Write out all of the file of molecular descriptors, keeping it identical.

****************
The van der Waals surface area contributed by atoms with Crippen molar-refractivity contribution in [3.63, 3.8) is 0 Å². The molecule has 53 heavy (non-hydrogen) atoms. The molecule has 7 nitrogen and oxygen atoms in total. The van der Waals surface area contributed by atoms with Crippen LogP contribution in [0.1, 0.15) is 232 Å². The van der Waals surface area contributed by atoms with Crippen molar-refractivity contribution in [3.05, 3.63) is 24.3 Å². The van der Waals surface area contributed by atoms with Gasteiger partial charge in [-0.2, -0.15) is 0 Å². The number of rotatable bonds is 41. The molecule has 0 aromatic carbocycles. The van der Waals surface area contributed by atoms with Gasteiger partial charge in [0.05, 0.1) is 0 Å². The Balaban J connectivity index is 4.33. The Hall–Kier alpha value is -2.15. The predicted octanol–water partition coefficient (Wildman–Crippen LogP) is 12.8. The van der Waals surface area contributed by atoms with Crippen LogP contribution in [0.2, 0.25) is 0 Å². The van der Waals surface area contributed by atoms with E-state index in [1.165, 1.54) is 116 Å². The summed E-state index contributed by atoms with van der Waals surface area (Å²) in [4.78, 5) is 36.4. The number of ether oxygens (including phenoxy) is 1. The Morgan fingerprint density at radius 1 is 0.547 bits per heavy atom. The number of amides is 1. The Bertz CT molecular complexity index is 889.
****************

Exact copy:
The van der Waals surface area contributed by atoms with Crippen molar-refractivity contribution in [3.63, 3.8) is 0 Å². The molecule has 53 heavy (non-hydrogen) atoms. The molecule has 7 nitrogen and oxygen atoms in total. The van der Waals surface area contributed by atoms with Crippen LogP contribution in [0.1, 0.15) is 232 Å². The van der Waals surface area contributed by atoms with Crippen molar-refractivity contribution in [3.05, 3.63) is 24.3 Å². The van der Waals surface area contributed by atoms with Gasteiger partial charge in [-0.2, -0.15) is 0 Å². The number of rotatable bonds is 41. The molecule has 0 aromatic carbocycles. The van der Waals surface area contributed by atoms with Gasteiger partial charge in [0.05, 0.1) is 0 Å². The Balaban J connectivity index is 4.33. The Hall–Kier alpha value is -2.15. The predicted octanol–water partition coefficient (Wildman–Crippen LogP) is 12.8. The van der Waals surface area contributed by atoms with Crippen LogP contribution in [0.2, 0.25) is 0 Å². The van der Waals surface area contributed by atoms with E-state index in [1.165, 1.54) is 116 Å². The summed E-state index contributed by atoms with van der Waals surface area (Å²) in [4.78, 5) is 36.4. The number of ether oxygens (including phenoxy) is 1. The Morgan fingerprint density at radius 1 is 0.547 bits per heavy atom. The number of amides is 1. The Bertz CT molecular complexity index is 889.